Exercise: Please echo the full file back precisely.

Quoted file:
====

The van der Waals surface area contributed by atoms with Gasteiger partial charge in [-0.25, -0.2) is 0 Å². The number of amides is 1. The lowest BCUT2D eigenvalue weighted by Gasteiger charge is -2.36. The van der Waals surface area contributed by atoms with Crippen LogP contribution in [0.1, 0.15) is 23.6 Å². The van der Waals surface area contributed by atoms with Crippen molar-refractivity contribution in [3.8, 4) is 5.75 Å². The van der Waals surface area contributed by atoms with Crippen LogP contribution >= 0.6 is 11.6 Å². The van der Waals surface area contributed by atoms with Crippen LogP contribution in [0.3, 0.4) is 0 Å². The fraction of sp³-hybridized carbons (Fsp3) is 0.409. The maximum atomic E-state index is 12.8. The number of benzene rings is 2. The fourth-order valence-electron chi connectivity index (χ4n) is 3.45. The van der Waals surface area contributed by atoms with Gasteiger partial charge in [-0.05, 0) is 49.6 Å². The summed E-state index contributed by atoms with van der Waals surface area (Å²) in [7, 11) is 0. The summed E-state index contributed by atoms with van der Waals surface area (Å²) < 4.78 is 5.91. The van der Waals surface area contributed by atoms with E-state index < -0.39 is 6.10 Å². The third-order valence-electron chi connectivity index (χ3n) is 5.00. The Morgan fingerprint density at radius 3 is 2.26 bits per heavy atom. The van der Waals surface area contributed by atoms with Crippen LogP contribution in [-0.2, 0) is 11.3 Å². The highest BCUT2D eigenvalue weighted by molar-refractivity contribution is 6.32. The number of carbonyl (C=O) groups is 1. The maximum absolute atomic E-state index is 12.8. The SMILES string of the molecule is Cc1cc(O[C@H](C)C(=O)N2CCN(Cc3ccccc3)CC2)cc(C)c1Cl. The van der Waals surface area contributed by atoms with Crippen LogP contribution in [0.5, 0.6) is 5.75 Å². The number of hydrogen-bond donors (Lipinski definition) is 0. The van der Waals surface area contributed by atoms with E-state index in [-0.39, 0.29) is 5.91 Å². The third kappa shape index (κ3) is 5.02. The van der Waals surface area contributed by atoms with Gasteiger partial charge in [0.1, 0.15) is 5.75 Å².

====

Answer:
The van der Waals surface area contributed by atoms with Gasteiger partial charge in [-0.25, -0.2) is 0 Å². The number of amides is 1. The lowest BCUT2D eigenvalue weighted by Gasteiger charge is -2.36. The van der Waals surface area contributed by atoms with Crippen LogP contribution in [0.1, 0.15) is 23.6 Å². The van der Waals surface area contributed by atoms with Crippen molar-refractivity contribution in [3.8, 4) is 5.75 Å². The van der Waals surface area contributed by atoms with Crippen LogP contribution >= 0.6 is 11.6 Å². The van der Waals surface area contributed by atoms with Crippen LogP contribution in [0.3, 0.4) is 0 Å². The fraction of sp³-hybridized carbons (Fsp3) is 0.409. The maximum atomic E-state index is 12.8. The number of benzene rings is 2. The fourth-order valence-electron chi connectivity index (χ4n) is 3.45. The van der Waals surface area contributed by atoms with Gasteiger partial charge in [-0.05, 0) is 49.6 Å². The summed E-state index contributed by atoms with van der Waals surface area (Å²) in [7, 11) is 0. The summed E-state index contributed by atoms with van der Waals surface area (Å²) < 4.78 is 5.91. The van der Waals surface area contributed by atoms with E-state index < -0.39 is 6.10 Å². The third-order valence-electron chi connectivity index (χ3n) is 5.00. The Morgan fingerprint density at radius 3 is 2.26 bits per heavy atom. The van der Waals surface area contributed by atoms with Crippen LogP contribution in [-0.2, 0) is 11.3 Å². The highest BCUT2D eigenvalue weighted by molar-refractivity contribution is 6.32. The number of carbonyl (C=O) groups is 1. The maximum absolute atomic E-state index is 12.8. The SMILES string of the molecule is Cc1cc(O[C@H](C)C(=O)N2CCN(Cc3ccccc3)CC2)cc(C)c1Cl. The van der Waals surface area contributed by atoms with Crippen LogP contribution in [0.5, 0.6) is 5.75 Å². The number of hydrogen-bond donors (Lipinski definition) is 0. The van der Waals surface area contributed by atoms with E-state index in [-0.39, 0.29) is 5.91 Å². The third kappa shape index (κ3) is 5.02. The van der Waals surface area contributed by atoms with Gasteiger partial charge in [0.1, 0.15) is 5.75 Å².